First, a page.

Employment of Women

A woman employee is only permitted to work from 6 a.m. to 7 p.m. Any factory or collection of factories may receive an exemption from the state government, but no woman may be allowed to work between 10 p.m. to 5 a.m.

  • Night Shift for Women: The Factories Act has been suggested to be changed to let women to work at night. In order to permit the employment of women employees between the hours of 7 p.m. and 6 a.m., the government has decided to alter Section 66 of the Factories Act, 1948. The government made the decision to amend the Act in accordance with the request of women's groups and the present economic globalization. Each and every production facility, including those in the garment industry, would have access to this flexibility. This choice was made following discussions with union and employer representatives. By providing the required flexibility for the employment of women during night shifts in factories, the proposed measure will provide state governments more control. The proposed amendment would, among other things, mandate that the employer guarantee workplace security and proper protection for female employees. However, only after speaking with concerned businesses or their representatives and employees or their representative groups, the state government or any person authorized by it would permit the employment of women throughout the night. Additionally, state governments have the authority to create their own regulations for granting such approvals.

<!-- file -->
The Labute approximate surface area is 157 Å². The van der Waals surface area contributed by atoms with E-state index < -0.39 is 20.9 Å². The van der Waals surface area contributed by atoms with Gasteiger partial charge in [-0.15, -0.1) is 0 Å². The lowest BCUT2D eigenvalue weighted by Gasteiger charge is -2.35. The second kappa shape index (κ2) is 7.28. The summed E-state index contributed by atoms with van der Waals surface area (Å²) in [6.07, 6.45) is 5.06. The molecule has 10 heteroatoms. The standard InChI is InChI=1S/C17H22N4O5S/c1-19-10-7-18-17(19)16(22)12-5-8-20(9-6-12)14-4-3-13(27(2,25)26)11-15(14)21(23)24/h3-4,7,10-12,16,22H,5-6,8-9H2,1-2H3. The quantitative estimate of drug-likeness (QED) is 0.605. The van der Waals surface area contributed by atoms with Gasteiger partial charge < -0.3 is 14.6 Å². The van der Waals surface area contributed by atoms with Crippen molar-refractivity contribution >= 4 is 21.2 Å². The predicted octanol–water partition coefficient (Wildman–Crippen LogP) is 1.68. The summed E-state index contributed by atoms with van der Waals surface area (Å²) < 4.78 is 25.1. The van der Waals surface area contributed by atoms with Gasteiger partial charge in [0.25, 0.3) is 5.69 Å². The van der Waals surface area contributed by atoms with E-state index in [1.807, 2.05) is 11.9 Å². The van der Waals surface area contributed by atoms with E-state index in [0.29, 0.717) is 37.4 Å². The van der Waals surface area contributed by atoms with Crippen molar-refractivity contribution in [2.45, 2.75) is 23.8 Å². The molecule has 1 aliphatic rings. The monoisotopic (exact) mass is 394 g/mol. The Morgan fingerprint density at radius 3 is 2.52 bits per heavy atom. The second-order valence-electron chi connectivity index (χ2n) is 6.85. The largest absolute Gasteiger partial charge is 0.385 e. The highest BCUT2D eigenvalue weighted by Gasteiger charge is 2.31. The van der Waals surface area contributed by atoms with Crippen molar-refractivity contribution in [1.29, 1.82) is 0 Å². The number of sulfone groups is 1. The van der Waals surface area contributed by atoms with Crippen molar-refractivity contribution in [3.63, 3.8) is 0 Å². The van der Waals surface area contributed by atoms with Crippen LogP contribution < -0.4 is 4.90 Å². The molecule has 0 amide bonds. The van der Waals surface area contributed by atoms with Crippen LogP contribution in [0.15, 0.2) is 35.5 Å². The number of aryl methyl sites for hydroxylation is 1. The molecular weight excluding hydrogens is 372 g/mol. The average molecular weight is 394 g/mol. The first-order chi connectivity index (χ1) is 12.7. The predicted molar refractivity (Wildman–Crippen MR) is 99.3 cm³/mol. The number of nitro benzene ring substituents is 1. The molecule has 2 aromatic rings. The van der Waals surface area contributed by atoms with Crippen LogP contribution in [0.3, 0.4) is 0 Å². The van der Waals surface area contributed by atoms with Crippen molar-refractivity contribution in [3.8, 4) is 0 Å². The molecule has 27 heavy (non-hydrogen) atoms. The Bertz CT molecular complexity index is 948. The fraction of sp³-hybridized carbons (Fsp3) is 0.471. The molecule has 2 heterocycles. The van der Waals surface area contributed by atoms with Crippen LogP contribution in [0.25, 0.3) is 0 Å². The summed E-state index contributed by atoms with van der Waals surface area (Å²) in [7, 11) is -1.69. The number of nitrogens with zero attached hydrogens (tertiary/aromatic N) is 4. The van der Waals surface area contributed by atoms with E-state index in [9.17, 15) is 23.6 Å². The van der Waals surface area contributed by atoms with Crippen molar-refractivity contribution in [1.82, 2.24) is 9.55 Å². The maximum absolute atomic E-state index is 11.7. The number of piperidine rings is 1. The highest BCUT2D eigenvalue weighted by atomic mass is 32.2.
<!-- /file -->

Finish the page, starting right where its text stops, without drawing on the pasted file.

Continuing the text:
• Workmen Record: It is necessary to keep a register of every employee. No employee ought to be allowed to start working unless his name is in the register. Additionally, a record of overtime must be kept.